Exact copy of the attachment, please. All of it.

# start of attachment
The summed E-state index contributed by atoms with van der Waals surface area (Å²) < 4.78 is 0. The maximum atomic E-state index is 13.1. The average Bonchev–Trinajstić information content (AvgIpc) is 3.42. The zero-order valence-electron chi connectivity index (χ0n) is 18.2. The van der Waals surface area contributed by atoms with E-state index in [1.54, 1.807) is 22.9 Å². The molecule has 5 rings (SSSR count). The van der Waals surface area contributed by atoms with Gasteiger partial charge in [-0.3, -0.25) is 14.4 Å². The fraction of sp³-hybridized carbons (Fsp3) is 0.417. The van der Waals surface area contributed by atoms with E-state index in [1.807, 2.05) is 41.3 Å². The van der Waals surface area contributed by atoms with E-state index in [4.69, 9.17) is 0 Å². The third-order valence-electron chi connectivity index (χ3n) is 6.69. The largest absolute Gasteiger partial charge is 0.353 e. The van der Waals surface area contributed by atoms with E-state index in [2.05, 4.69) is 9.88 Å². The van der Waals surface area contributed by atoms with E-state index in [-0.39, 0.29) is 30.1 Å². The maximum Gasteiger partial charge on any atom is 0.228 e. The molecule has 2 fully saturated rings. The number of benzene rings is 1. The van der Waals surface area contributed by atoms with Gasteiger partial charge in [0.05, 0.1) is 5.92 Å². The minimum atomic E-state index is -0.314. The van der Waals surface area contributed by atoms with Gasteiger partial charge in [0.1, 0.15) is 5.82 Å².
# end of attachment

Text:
The summed E-state index contributed by atoms with van der Waals surface area (Å²) < 4.78 is 0. The maximum atomic E-state index is 13.1. The average Bonchev–Trinajstić information content (AvgIpc) is 3.42. The zero-order valence-electron chi connectivity index (χ0n) is 18.2. The van der Waals surface area contributed by atoms with E-state index in [1.54, 1.807) is 22.9 Å². The molecule has 5 rings (SSSR count). The van der Waals surface area contributed by atoms with Gasteiger partial charge in [-0.3, -0.25) is 14.4 Å². The fraction of sp³-hybridized carbons (Fsp3) is 0.417. The van der Waals surface area contributed by atoms with E-state index in [1.807, 2.05) is 41.3 Å². The van der Waals surface area contributed by atoms with E-state index in [4.69, 9.17) is 0 Å². The third-order valence-electron chi connectivity index (χ3n) is 6.69. The largest absolute Gasteiger partial charge is 0.353 e. The van der Waals surface area contributed by atoms with E-state index in [2.05, 4.69) is 9.88 Å². The van der Waals surface area contributed by atoms with E-state index in [-0.39, 0.29) is 30.1 Å². The maximum Gasteiger partial charge on any atom is 0.228 e. The molecule has 2 fully saturated rings. The number of benzene rings is 1. The van der Waals surface area contributed by atoms with Gasteiger partial charge in [0.05, 0.1) is 5.92 Å². The minimum atomic E-state index is -0.314. The van der Waals surface area contributed by atoms with Gasteiger partial charge in [0.1, 0.15) is 5.82 Å².